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Medieval Authorship in Theory and Practice ed. by Stephen Partridge and Erik Kwakkel (review)
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The topic of 'authority in the Middle Ages' has recently attracted considerable interest, as reflected by several international conference, such as the Thirty-Fourth Medieval Workshop at Green College, the University of British Columbia, in 2004, and the symposium Seeing, Hearing, Reading and Believing: Authorities in the Middle Ages, Helsinki, Finland, Sept. 2010. While the papers of the former have now appeared in print, the papers of the latter are currently prepared for publication (with De Gruyter). We all think we know what authority might be, but it always becomes a serious matter of negotiations, both today and in the Middle Ages. As Stephen Partridge explains in the introduction to Author, Reader, Book, his research group was deeply inspired by the work published by Alastair Minnis (Medieval Theory of Authorship, 2nd ed. 1988) and by numerous other research projects focused on the same topic. Furthermore, 'authority' cannot be fully grasped if studied in disciplinary isolation, hence the editors' great effort to bring together scholars from a variety of fields addressing the issue at hand. It remains unclear, however, what specific approach carries this book, apart from the overarching theme. After all, authority was vested in the Church, the king, the aristocracy, university teachers, mayors, etc. All structures and hegemonies are predicated on the acceptance of authority.

Minnis begins the volume with an article in which he basically summarizes his previous findings, emphasizing, above all, the accessus ad auctores as discussed by Thomas Walsingham (d. ca. 1422) and by a variety of other philosophers in the Middle Ages. Sebastian Coxon follows the lead with an analysis of Walter Map's strategy to establish his authority as a learned writer in his De nugis curialium (Courtiers' Trifles) by way of utilizing satire and irony to ridicule the courtly life of his time (late twelfth-early thirteenth centuries). Erik Kwakkel offers a very different approach, studying how medieval scribes assumed and gained authority simply by putting together their manuscripts, which specifically directed their readers' perceptions and understanding of the texts. Kwakkel particularly examines how the individual parts of a manuscript were put together, and whether a scribe worked by himself or in tandem with others.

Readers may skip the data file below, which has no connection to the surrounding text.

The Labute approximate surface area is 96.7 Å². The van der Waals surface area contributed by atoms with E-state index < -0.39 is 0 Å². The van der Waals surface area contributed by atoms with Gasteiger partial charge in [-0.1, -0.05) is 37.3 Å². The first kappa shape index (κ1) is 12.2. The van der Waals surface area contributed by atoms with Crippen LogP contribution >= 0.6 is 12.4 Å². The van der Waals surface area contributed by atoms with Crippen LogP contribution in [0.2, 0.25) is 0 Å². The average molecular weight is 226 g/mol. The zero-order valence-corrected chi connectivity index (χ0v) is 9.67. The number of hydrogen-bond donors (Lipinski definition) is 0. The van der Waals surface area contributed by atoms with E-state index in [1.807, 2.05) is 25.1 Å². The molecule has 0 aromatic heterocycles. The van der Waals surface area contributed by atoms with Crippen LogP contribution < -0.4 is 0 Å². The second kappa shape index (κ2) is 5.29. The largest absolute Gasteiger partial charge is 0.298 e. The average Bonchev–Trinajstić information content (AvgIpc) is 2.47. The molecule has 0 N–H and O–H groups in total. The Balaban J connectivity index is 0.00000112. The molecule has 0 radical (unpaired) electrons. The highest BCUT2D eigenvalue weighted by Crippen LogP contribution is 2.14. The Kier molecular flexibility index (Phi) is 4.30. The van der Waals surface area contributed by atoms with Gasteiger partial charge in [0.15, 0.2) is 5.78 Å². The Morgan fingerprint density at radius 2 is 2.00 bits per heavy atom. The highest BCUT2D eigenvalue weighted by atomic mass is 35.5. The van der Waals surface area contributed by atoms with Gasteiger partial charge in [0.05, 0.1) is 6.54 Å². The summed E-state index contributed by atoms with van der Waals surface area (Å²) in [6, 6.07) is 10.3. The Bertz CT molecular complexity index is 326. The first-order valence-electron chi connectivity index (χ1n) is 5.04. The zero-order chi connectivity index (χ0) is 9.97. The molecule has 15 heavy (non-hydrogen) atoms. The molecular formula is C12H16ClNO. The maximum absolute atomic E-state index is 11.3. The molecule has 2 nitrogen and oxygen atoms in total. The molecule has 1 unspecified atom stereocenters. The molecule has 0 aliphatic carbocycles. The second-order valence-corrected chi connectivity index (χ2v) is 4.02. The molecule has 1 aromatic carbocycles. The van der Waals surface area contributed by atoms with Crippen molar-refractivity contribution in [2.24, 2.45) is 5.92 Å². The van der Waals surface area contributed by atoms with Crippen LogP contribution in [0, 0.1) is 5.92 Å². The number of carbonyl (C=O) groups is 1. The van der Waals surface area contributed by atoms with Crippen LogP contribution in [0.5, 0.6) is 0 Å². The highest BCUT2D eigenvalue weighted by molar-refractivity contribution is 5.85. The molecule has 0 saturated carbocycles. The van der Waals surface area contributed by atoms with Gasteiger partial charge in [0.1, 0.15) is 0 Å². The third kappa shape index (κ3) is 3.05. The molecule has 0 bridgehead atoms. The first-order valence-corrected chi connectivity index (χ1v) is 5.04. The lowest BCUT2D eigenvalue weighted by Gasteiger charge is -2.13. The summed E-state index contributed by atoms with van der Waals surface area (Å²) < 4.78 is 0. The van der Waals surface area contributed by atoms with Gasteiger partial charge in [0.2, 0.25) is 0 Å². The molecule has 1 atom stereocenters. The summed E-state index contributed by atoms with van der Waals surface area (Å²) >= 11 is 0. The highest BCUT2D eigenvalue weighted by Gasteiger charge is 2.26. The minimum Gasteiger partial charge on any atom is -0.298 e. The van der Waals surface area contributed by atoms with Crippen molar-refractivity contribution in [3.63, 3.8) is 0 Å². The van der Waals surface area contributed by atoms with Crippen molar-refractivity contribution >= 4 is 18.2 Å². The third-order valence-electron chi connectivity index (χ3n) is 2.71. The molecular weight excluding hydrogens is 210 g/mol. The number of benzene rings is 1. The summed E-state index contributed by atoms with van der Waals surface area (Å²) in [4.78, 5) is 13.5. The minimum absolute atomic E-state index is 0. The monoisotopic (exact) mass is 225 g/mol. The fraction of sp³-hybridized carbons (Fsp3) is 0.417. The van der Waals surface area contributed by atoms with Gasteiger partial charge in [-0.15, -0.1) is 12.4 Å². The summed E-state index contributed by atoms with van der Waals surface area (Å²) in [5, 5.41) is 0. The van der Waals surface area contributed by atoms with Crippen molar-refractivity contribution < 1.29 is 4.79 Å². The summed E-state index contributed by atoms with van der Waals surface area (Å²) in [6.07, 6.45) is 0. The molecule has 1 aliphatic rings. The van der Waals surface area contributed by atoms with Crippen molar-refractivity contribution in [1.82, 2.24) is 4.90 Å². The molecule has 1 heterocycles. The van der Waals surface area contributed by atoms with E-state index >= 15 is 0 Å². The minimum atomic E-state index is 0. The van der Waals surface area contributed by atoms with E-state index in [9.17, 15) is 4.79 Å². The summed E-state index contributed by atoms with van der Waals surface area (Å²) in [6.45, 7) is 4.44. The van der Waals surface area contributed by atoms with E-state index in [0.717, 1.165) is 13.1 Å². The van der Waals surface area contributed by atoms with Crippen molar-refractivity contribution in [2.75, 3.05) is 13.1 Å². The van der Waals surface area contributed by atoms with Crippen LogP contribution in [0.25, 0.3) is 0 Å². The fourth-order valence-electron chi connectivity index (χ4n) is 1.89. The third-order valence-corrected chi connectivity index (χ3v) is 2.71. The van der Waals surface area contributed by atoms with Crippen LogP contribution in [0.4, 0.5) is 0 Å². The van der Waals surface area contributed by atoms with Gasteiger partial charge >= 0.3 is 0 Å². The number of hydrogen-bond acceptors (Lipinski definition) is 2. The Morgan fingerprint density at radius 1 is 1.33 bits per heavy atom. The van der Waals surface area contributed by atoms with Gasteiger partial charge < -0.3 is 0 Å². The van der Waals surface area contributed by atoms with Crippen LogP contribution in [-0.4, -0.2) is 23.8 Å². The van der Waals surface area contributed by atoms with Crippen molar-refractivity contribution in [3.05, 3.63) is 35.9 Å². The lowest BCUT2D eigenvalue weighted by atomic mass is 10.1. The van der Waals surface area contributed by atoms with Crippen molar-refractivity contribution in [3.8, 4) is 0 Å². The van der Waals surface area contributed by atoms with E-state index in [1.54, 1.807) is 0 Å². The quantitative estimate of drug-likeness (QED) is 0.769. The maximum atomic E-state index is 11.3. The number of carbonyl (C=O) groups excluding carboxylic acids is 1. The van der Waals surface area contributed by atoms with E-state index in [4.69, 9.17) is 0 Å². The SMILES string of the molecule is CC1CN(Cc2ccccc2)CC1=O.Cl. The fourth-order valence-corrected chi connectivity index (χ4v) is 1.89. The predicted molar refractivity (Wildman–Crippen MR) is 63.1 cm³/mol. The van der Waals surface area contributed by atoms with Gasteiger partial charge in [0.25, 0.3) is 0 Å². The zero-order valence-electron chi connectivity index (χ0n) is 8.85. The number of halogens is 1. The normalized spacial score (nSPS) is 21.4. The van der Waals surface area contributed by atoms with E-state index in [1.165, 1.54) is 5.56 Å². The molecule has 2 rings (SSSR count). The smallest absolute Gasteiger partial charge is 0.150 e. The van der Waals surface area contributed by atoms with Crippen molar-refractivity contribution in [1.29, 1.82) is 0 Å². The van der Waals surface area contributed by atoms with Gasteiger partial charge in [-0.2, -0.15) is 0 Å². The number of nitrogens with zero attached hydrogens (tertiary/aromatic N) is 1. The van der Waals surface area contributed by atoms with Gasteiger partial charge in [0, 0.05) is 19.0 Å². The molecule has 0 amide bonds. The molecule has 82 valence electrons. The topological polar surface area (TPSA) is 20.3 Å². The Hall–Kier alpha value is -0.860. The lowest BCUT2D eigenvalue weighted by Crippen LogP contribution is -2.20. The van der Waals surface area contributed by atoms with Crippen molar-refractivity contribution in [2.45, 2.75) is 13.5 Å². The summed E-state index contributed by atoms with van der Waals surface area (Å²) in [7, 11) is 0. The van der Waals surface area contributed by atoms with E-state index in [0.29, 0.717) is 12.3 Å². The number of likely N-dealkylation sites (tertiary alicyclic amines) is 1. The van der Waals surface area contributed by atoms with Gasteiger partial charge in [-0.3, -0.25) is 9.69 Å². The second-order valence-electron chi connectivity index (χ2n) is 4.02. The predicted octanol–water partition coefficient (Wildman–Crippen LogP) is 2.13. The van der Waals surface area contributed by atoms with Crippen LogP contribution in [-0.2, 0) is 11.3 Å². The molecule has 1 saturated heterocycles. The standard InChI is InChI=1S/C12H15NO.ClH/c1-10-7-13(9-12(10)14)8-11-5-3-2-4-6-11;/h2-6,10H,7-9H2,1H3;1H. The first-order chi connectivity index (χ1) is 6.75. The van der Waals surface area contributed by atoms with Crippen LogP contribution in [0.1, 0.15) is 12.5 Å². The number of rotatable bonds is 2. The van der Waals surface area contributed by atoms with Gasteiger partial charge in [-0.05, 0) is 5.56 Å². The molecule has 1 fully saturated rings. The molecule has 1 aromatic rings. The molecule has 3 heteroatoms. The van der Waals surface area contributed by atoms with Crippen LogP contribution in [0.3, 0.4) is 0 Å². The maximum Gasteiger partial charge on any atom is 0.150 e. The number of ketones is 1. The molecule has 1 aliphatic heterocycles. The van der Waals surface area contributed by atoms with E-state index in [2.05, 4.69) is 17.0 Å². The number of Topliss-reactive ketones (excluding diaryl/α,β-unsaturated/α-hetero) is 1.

From here we turn to Chaucer's self-reflections on his role as an author in the Manciple's Tale as Ovidian metaphor, as Anita Obermeier explains. She returns to her remarkable monograph on the history of literary retractions (The History and Anatomy of Auctorial Self-Criticism, 1999) in order to illustrate how much self-deprecation could be used as a strategy of gaining in authority by making sure that he had, like Ovid and then also Gower, the last laugh in the public discourse. Stephen Partridge continues this line of argument, relying heavily on Obermeier's previous research, emphasizing how much Chaucer regarded himself as an authority and as the producer of his own books, especially through addressing his own scribe.

This provides a good segue to the next article by Deborah McGrady who investigates how Christine de Pizan quickly gained public authority not only because of her writings, but also because of a strong 'media campaign' making her well known through the numerous manuscript portraits. As McGrady emphasizes, through her self-presentation as a reader Christine succeeded in establishing her authority in late-medieval French society, especially because her works were then also read, meaning that she was a highly esteemed author at the peak of medieval society. Kirsty Campbell ruminates on the extensive vernacular writings by Bishop Reginald Peacock (d. 1460) in comparison with the famous Constitutiones by Bishop Arundel (in Latin), a set of legal documents enacted in 1409. Peacock's 'vernacular theology' obviously achieved its desired effect and was regarded with great respect since his claims on authority were met with full approval. We can here see already, which Campbell strangely ignores, forerunners of the Protestant Reformation, both in England and on the Continent. Iain Macleod Higgins introduces Robert Henryson's fable literature, which, because of his use of Middle Scot, has remained mostly understudied. But Henryson included a remarkable scene in the middle of his fables where the poet encounters the figure of Aesop who then serves as his guide, very similar...

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